Bloomberg in Bermuda During Derailment

Wall Street Journal – by MICHAEL HOWARD SAUL

Mayor Michael Bloomberg was in Bermuda on Sunday when a train derailed in the Bronx, the most recent time that the mayor has been out of town when a major incident in New York City occurred, a person familiar with the matter said.

Mr. Bloomberg, who steps down on Dec. 31 after 12 years at City Hall, was playing golf Sunday at Bermuda’s majestic Mid Ocean golf club, a person who spotted the mayor said. The Metro-North Railroad train derailment — killing four people and injuring more than 60 others — occurred at roughly 7:20 a.m.  New York time.  

Mr. Bloomberg was golfing in the early morning and did not leave the course until roughly 1 p.m, the person said. Bermuda is one hour ahead of New York time.

A spokesman for Mr. Bloomberg, a 71-year-old billionaire businessman, declined to discuss his whereabouts on Sunday. The mayor did not attend any of the briefings at the scene of the accident Sunday, but he visited with the injured at two hospitals after nightfall.

When asked Sunday night by reporters why he wasn’t at the scene, Mr. Bloomberg replied, “What can I do? I’m not a professional firefighter or a police officer. There’s nothing I can do. What I can do is make sure that the right people from New York City – our police commissioner, our fire commissioner and our emergency management commissioner – are there and that they have all the resources that they want.”

“I was briefed a few minutes, probably a half an hour after the train wreck, or the first time that I’d heard about it, and we responded in the ways that I think the city should be proud of our emergency first responders. They did exactly what they are supposed to do.”

Shortly after winning his first race for City Hall 12 years ago, Mr. Bloomberg said he planned to keep secret any personal trips he takes while in office. He has kept that promise, igniting controversy over the years.

“My personal life is my personal life,” Mr. Bloomberg, then the mayor-elect, said in December 2001 when reporters inquired about his out-of-town travel. “I don’t think the press should be concerned with the personal life of any of the 250,000 wonderful people that work for this city.”

The mayor’s demand for secrecy when it comes to his personal out-of-town trips exploded, most memorably, into public view three years ago when Mr. Bloombergtraveled to Bermuda as a massive blizzard barreled toward New York City. The mayor owns a multimillion-dollar mansion on the island.

At a public hearing examining the city’s sluggish response to the post-Christmas storm, council members repeatedly referenced the mayor’s absence during the lead-up to the storm. Mr. Bloomberg never acknowledged his whereabouts as that storm headed toward the city, but he repeatedly apologized for the administration’s handling of the storm.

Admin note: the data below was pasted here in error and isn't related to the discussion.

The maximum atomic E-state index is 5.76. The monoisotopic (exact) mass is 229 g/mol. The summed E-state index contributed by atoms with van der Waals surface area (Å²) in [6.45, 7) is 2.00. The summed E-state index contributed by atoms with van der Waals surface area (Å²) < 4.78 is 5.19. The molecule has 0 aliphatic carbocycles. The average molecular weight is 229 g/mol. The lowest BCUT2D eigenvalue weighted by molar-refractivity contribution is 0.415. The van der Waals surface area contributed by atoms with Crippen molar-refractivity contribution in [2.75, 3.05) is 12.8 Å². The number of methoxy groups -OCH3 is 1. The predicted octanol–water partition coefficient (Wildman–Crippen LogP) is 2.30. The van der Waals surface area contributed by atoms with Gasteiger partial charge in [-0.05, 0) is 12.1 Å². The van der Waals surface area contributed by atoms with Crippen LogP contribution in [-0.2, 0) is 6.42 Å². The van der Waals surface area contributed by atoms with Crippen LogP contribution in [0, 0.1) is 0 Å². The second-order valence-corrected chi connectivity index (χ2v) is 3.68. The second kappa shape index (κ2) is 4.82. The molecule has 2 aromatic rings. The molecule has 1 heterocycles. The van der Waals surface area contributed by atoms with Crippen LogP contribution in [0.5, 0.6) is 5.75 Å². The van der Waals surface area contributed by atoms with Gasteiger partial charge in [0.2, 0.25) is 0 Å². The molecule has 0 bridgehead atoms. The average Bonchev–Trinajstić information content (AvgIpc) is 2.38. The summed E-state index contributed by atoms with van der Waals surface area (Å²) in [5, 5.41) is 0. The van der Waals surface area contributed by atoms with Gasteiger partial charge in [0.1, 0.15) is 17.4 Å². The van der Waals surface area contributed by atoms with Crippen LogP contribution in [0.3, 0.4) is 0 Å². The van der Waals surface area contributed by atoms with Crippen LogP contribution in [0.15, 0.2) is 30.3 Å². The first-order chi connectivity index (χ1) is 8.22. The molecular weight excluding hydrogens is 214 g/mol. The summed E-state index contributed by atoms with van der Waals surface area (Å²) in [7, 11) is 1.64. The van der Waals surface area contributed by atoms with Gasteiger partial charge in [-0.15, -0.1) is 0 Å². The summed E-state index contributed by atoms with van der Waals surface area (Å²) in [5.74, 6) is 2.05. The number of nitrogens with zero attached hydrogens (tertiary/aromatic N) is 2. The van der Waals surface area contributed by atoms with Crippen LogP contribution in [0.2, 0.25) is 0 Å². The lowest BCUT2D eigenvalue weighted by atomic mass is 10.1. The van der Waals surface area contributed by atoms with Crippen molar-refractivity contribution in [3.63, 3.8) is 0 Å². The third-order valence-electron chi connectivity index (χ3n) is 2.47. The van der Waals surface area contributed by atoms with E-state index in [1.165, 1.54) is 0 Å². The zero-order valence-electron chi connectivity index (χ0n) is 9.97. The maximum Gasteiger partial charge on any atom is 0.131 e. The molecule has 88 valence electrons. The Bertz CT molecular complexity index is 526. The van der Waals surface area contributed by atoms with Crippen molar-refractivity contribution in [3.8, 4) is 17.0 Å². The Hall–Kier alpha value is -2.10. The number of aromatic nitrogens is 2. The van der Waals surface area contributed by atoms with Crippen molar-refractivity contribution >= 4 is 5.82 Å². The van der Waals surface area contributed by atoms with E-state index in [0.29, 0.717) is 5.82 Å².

According to City Hall, when the mayor leaves town, he gives authority to a deputy mayor. But City Hall refuses to say when the mayor leaves town or identify his designee for specific dates.

In January 2011, when questioned about his whereabouts leading up to the snow storm, the mayor said he’s in charge “all the time,” no matter where in the world he is.

When the Wall Street Journal pointed out that the president lets the nation know where he is at all times, including vacations, the mayor said he believes there’s a difference between running the city and the country.

“The problem is the mayor would have no private life, couldn’t be with his kids when you have the press following you around all the time. President’s job is different,” he said, adding that he believes the president is entitled to private time, too.

The mayor said he always has his cell phone and his police detail has “all sorts of communications” devices.

“To the best of my recollection…there’s never been a time when you couldn’t communicate, get me on the phone, whether I’m traveling or uptown or downtown,” he said then.

During the past 12 years, Mr. Bloomberg has regularly taken short personal trips to Bermuda and other locations. He has not taken an extended vacation during his tenure at City Hall.

The train derailment marks the third time this term that the mayor was outside the city during a significant incident. In addition to the 2010 snow storm, when he was in Bermuda, Mr. Bloomberg was in Washington, DC for the White House correspondents’ dinner during the May 2010 terrorist attack in Times Square. (Unlike the trips to Bermuda, the correspondents dinner was listed on the mayor’s public schedule.)

For the snow storm and the terrorist attack, the mayor rushed back to New York. It was unclear Monday whether the mayor changed his plans and returned sooner than anticipated after the train wreck. But a person who saw him on the golf course said the mayor remained there hours after the train derailed.

Mr. Bloomberg’s last public appearance in New York City was on Thursday at the Macy’s Thanksgiving Day Parade. He did not have any public events on Friday, Saturday or Sunday, and his first event on Monday is not scheduled until 3 p.m.

On Sunday, New York Gov. Andrew Cuomo was at the scene of the accident, responding to reporter questions, and was interviewed throughout the day on television and radio. Metro-North is part of the Metropolitan Transportation Authority, a state agency.


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